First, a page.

Money is not the whole story. You can’t even guarantee the successful completion of a normal project (a relatively linear construct) to a pre-determined deadline simply by throwing enough $$ at it. And humanity’s transition isn’t a project; it’s as nonlinear as it gets; and its deadline is ASAP.

Nevertheless, just like a project can be underfunded, so can humanity’s transition. And just as proper project funding greatly increases the probability of success, so it is with humanity’s transition. This is obvious stuff, but worth emphasizing.

I have one more context-setting point related to funding.

Six+: We need to adopt an abundance mindset.

I know that’s something of a hackneyed expression from the positive thinking, success psychologists — but it does neatly express what I want to say.

There’s money out there. Oodles of it.

And when we internalize that fact, we create more ambitious plans, and our belief in their potential to be realized increases.

For example, instead of me thinking “how can I find funds to allow me to work on the site 75% of my time instead of 25%?” I’m now thinking “I should write a plan to justify funds for a team of 4–6 full-time staff”. With the right controls in place (see below), I wouldn’t receive the funding if there were no independent agreement that it was justified.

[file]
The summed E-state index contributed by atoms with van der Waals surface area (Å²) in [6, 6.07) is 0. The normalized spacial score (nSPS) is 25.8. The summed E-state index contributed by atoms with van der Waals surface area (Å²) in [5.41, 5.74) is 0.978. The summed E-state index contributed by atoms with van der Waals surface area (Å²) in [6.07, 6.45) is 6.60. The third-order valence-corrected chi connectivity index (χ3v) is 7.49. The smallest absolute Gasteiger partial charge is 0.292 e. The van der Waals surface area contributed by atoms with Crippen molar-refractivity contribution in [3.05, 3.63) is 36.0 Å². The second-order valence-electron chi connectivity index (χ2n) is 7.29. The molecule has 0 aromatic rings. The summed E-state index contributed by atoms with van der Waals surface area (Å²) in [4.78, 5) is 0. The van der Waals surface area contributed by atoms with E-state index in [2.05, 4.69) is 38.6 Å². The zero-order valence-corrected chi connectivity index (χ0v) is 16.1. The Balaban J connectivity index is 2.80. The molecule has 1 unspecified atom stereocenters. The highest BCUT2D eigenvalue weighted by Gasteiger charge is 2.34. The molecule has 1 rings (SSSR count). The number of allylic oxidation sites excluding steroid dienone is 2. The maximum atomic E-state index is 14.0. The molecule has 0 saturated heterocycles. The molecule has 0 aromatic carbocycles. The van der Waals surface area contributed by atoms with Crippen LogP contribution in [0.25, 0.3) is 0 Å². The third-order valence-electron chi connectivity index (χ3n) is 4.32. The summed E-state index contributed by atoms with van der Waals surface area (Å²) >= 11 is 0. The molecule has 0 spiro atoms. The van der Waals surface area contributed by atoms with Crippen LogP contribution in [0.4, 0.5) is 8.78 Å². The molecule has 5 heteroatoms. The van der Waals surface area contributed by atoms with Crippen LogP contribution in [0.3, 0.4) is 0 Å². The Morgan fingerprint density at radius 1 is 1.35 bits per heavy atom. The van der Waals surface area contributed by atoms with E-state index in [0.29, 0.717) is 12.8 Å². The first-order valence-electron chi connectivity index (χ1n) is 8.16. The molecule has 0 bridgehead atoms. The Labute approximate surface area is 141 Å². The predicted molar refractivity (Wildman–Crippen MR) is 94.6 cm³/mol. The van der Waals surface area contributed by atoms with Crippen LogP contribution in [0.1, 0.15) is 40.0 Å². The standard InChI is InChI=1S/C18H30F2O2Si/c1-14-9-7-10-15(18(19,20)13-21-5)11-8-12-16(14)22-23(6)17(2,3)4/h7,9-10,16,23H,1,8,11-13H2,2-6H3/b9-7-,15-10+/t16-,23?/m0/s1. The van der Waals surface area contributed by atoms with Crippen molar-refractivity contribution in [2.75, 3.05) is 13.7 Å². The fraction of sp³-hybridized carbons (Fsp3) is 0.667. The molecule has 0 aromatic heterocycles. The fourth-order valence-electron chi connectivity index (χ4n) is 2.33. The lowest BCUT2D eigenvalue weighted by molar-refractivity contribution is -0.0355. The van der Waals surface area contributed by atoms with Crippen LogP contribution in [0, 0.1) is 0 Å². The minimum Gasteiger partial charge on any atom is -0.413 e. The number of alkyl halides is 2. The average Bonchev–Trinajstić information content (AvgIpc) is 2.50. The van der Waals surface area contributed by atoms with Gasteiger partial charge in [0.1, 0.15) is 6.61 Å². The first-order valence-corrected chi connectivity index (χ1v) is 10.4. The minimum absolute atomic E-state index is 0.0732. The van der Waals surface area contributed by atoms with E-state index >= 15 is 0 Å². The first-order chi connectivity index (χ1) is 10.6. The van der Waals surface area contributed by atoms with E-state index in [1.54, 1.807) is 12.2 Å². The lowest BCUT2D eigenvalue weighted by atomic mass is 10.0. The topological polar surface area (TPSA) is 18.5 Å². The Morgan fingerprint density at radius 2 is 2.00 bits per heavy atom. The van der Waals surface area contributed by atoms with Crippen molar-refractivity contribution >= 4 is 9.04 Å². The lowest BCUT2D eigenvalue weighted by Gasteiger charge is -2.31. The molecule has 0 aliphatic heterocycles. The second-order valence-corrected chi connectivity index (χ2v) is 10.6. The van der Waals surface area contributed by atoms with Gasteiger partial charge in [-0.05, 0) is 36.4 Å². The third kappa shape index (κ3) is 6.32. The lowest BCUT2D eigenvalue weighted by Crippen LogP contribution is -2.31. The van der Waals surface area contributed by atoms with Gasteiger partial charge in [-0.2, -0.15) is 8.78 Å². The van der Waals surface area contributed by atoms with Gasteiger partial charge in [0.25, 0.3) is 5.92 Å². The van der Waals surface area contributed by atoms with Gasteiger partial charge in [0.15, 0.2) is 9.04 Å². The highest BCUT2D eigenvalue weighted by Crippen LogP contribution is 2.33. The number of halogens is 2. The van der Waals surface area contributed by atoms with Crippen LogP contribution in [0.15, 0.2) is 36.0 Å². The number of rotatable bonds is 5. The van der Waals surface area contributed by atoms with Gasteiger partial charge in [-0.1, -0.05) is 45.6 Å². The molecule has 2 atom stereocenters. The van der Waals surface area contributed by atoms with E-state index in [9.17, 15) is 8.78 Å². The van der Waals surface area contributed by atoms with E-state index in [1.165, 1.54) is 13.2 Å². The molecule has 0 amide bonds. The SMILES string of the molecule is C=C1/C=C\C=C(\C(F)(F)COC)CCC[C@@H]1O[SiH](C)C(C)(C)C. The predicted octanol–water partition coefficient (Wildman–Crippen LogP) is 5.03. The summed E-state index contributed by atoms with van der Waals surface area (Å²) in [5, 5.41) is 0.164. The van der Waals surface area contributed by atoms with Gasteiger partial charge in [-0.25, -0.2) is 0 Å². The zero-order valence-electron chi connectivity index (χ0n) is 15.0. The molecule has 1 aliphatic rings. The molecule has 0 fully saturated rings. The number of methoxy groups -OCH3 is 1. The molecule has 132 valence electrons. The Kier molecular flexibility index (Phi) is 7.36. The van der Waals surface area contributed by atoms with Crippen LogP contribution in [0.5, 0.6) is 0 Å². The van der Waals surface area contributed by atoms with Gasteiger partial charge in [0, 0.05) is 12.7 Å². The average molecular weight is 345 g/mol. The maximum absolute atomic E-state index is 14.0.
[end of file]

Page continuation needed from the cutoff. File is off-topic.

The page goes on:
I’m not underestimating the challenges of fund-raising. I’m pointing out that, if we can refine our mining techniques, there is no shortage of the resource we are after. Here is a little supporting evidence from 10 minutes of research.

A recent report pointed out that the top 1% in the USA has taken $50 trillion from the bottom 90% over the last few decades. Where is all that money sitting? The bond market is abysmal (as of mid-September 2020, US Treasury Bond yields range from an almost invisible 0.10% for 3 months to a barely noticeable 1.42% for 30 years) and the stock market is super-shaky (US stocks are 77% overvalued, as at August 2020: see here). Some percentage of that $50 trillion must be up for grabs — and that’s just the USA.